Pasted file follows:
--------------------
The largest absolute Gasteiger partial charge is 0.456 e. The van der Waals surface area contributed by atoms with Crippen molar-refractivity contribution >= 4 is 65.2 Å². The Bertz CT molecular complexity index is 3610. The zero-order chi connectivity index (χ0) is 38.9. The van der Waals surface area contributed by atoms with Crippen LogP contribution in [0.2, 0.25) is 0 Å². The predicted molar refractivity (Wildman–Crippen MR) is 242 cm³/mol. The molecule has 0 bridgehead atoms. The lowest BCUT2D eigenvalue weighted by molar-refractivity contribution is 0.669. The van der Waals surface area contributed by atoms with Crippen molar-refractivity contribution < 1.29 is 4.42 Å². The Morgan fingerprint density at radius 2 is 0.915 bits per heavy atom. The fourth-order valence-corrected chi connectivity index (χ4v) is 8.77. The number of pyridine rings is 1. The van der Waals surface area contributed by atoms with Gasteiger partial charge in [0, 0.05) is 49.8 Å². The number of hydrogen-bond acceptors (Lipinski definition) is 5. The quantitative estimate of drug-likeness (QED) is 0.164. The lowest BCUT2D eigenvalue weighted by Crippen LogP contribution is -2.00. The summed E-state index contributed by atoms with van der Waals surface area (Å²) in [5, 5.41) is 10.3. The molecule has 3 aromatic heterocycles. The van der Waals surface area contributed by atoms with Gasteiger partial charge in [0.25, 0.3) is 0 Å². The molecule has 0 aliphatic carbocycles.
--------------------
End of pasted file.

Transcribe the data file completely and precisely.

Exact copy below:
The largest absolute Gasteiger partial charge is 0.456 e. The van der Waals surface area contributed by atoms with Crippen molar-refractivity contribution >= 4 is 65.2 Å². The Bertz CT molecular complexity index is 3610. The zero-order chi connectivity index (χ0) is 38.9. The van der Waals surface area contributed by atoms with Crippen LogP contribution in [0.2, 0.25) is 0 Å². The predicted molar refractivity (Wildman–Crippen MR) is 242 cm³/mol. The molecule has 0 bridgehead atoms. The lowest BCUT2D eigenvalue weighted by molar-refractivity contribution is 0.669. The van der Waals surface area contributed by atoms with Crippen molar-refractivity contribution < 1.29 is 4.42 Å². The Morgan fingerprint density at radius 2 is 0.915 bits per heavy atom. The fourth-order valence-corrected chi connectivity index (χ4v) is 8.77. The number of pyridine rings is 1. The van der Waals surface area contributed by atoms with Gasteiger partial charge in [0, 0.05) is 49.8 Å². The number of hydrogen-bond acceptors (Lipinski definition) is 5. The quantitative estimate of drug-likeness (QED) is 0.164. The lowest BCUT2D eigenvalue weighted by Crippen LogP contribution is -2.00. The summed E-state index contributed by atoms with van der Waals surface area (Å²) in [5, 5.41) is 10.3. The molecule has 3 aromatic heterocycles. The van der Waals surface area contributed by atoms with Gasteiger partial charge in [0.25, 0.3) is 0 Å². The molecule has 0 aliphatic carbocycles.